His work is in numerous private collections throughout the world. In 2008 his monument to the struggle for African-American civil rights, It Seemed like Reaching for the Moon was dedicated at the statehouse in Richmond, Virginia.
Of the Navajo women, who Shirley Thomson-Smith got to know and respect, she has this to say: “I was fascinated by those women. Their message was a non-verbal transmission of thought, feeling and strength. I’ve always admired Mexican, African and Indian art. My figures are a synthesis of all these.”
Scott enjoys working with his brother Nate Tyler, an amazing artist in his own right, while exploring and expanding certain aspects of their fathers Tai Chi design. Reconnecting with family and creating kinetic art has allowed Scott to appreciate the balance in his life.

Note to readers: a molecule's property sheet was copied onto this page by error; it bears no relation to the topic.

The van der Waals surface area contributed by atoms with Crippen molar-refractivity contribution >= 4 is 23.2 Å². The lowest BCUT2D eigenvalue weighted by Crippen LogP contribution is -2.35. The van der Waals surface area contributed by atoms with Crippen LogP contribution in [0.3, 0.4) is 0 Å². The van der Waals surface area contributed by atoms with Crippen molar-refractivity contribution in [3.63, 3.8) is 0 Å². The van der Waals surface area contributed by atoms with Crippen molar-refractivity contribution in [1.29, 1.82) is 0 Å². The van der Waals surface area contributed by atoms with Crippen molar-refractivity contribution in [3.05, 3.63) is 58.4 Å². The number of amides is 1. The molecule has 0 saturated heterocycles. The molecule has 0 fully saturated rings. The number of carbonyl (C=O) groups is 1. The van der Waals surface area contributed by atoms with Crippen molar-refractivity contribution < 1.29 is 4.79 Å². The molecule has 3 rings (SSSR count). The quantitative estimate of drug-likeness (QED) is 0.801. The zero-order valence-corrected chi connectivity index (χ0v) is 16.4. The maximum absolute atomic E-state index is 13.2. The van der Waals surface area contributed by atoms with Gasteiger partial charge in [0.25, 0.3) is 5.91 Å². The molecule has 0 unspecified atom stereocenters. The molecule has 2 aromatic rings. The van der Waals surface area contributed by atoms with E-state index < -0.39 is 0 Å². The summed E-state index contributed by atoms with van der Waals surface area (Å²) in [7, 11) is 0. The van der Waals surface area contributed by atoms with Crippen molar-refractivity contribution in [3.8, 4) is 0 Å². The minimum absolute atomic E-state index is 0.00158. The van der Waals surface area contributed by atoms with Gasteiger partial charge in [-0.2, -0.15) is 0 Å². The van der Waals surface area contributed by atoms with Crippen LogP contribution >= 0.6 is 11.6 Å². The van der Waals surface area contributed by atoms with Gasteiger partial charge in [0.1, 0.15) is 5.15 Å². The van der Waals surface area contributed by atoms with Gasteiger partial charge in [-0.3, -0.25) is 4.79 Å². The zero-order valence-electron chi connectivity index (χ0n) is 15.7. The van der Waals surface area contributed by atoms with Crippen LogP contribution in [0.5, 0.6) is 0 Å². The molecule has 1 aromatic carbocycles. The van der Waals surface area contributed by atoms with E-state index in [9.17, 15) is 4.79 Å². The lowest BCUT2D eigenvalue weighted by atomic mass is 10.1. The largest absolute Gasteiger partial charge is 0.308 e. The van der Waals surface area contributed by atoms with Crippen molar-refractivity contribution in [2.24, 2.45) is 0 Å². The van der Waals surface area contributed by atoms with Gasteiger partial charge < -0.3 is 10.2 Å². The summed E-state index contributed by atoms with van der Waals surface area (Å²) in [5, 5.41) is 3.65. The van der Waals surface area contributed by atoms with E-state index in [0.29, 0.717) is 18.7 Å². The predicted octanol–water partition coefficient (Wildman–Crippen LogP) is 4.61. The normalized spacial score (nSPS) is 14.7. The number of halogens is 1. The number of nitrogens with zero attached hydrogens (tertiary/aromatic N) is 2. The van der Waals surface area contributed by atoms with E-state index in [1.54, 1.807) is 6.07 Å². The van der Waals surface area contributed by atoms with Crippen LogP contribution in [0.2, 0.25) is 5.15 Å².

Everything originates from stone, it is the sand on the beach and the dust floating in space, it is like time solidified. My goal is to create works that are rooted in the nature of things. That is my reality.
All the structures are traditional thick adobe walls with the traditional straw plaster soft white interiors, and stuccoes exteriors. The vigas were sandblasted and lightened up, larger windows to enjoy the majestic views were installed. Her Tea House was also restored, and a waterfall cascade and landscaping has been a work in progress for twenty years. Lumina Gardens is a special place, truly well named “Star Waters” and “Lumina” is a place of light. I have been blessed to be on this wonderful journey, working this land to its full potential and very special place of blessings.